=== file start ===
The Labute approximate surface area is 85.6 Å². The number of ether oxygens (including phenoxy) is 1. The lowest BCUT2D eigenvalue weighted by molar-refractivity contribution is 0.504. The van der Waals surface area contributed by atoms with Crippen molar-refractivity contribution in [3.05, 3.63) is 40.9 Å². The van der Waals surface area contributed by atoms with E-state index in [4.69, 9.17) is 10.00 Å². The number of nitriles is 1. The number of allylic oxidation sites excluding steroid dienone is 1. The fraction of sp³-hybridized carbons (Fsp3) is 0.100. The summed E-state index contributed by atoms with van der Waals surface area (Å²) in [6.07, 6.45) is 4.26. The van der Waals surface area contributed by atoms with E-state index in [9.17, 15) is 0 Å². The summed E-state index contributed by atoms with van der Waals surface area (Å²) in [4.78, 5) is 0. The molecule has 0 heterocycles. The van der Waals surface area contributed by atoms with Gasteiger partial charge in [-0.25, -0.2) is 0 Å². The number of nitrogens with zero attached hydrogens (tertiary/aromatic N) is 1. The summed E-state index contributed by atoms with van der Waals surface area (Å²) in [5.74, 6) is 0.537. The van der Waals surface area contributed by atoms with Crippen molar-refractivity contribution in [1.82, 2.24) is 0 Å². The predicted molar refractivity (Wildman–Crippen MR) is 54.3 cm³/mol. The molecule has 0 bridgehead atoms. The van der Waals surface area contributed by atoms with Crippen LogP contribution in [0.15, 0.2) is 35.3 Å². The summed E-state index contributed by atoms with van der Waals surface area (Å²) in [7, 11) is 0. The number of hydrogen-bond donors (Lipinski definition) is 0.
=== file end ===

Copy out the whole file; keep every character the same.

The Labute approximate surface area is 85.6 Å². The number of ether oxygens (including phenoxy) is 1. The lowest BCUT2D eigenvalue weighted by molar-refractivity contribution is 0.504. The van der Waals surface area contributed by atoms with Crippen molar-refractivity contribution in [3.05, 3.63) is 40.9 Å². The van der Waals surface area contributed by atoms with E-state index in [4.69, 9.17) is 10.00 Å². The number of nitriles is 1. The number of allylic oxidation sites excluding steroid dienone is 1. The fraction of sp³-hybridized carbons (Fsp3) is 0.100. The summed E-state index contributed by atoms with van der Waals surface area (Å²) in [6.07, 6.45) is 4.26. The van der Waals surface area contributed by atoms with E-state index in [9.17, 15) is 0 Å². The summed E-state index contributed by atoms with van der Waals surface area (Å²) in [4.78, 5) is 0. The molecule has 0 heterocycles. The van der Waals surface area contributed by atoms with Gasteiger partial charge in [-0.25, -0.2) is 0 Å². The number of nitrogens with zero attached hydrogens (tertiary/aromatic N) is 1. The summed E-state index contributed by atoms with van der Waals surface area (Å²) in [5.74, 6) is 0.537. The van der Waals surface area contributed by atoms with Crippen molar-refractivity contribution in [1.82, 2.24) is 0 Å². The predicted molar refractivity (Wildman–Crippen MR) is 54.3 cm³/mol. The molecule has 0 bridgehead atoms. The van der Waals surface area contributed by atoms with Crippen LogP contribution in [0.15, 0.2) is 35.3 Å². The summed E-state index contributed by atoms with van der Waals surface area (Å²) in [7, 11) is 0. The number of hydrogen-bond donors (Lipinski definition) is 0.